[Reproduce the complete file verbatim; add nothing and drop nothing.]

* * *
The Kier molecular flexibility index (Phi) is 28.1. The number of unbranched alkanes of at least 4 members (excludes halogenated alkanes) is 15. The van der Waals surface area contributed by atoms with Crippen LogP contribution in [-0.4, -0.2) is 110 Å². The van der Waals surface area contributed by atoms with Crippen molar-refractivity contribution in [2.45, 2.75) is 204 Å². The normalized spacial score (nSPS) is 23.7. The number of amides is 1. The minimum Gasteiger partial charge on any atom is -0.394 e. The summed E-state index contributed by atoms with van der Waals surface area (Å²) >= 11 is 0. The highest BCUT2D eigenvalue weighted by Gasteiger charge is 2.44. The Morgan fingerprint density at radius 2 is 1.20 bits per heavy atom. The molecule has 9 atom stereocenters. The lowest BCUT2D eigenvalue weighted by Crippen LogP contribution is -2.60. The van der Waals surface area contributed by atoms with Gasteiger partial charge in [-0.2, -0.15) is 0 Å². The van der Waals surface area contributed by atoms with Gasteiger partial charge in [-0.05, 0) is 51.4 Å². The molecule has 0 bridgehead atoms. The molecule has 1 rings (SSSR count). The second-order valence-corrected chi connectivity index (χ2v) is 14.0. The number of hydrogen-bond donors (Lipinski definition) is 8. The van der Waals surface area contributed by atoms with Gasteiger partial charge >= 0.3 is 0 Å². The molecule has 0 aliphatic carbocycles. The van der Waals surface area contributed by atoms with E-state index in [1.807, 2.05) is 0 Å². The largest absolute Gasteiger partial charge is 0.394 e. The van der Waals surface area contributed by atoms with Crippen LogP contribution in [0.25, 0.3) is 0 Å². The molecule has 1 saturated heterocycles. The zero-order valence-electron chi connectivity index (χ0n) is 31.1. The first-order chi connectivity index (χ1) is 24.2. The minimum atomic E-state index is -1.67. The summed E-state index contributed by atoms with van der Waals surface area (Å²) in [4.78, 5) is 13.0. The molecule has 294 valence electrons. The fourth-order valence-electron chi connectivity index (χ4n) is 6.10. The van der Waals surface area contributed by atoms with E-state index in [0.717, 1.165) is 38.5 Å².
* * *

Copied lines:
The Kier molecular flexibility index (Phi) is 28.1. The number of unbranched alkanes of at least 4 members (excludes halogenated alkanes) is 15. The van der Waals surface area contributed by atoms with Crippen LogP contribution in [-0.4, -0.2) is 110 Å². The van der Waals surface area contributed by atoms with Crippen molar-refractivity contribution in [2.45, 2.75) is 204 Å². The normalized spacial score (nSPS) is 23.7. The number of amides is 1. The minimum Gasteiger partial charge on any atom is -0.394 e. The summed E-state index contributed by atoms with van der Waals surface area (Å²) >= 11 is 0. The highest BCUT2D eigenvalue weighted by Gasteiger charge is 2.44. The Morgan fingerprint density at radius 2 is 1.20 bits per heavy atom. The molecule has 9 atom stereocenters. The lowest BCUT2D eigenvalue weighted by Crippen LogP contribution is -2.60. The van der Waals surface area contributed by atoms with Gasteiger partial charge in [-0.2, -0.15) is 0 Å². The van der Waals surface area contributed by atoms with Gasteiger partial charge in [-0.05, 0) is 51.4 Å². The molecule has 0 bridgehead atoms. The molecule has 1 rings (SSSR count). The second-order valence-corrected chi connectivity index (χ2v) is 14.0. The number of hydrogen-bond donors (Lipinski definition) is 8. The van der Waals surface area contributed by atoms with Gasteiger partial charge >= 0.3 is 0 Å². The molecule has 0 aliphatic carbocycles. The van der Waals surface area contributed by atoms with E-state index in [1.807, 2.05) is 0 Å². The largest absolute Gasteiger partial charge is 0.394 e. The van der Waals surface area contributed by atoms with Crippen LogP contribution in [0.25, 0.3) is 0 Å². The molecule has 1 saturated heterocycles. The zero-order valence-electron chi connectivity index (χ0n) is 31.1. The first-order chi connectivity index (χ1) is 24.2. The minimum atomic E-state index is -1.67. The summed E-state index contributed by atoms with van der Waals surface area (Å²) in [4.78, 5) is 13.0. The molecule has 294 valence electrons. The fourth-order valence-electron chi connectivity index (χ4n) is 6.10. The van der Waals surface area contributed by atoms with E-state index in [0.717, 1.165) is 38.5 Å².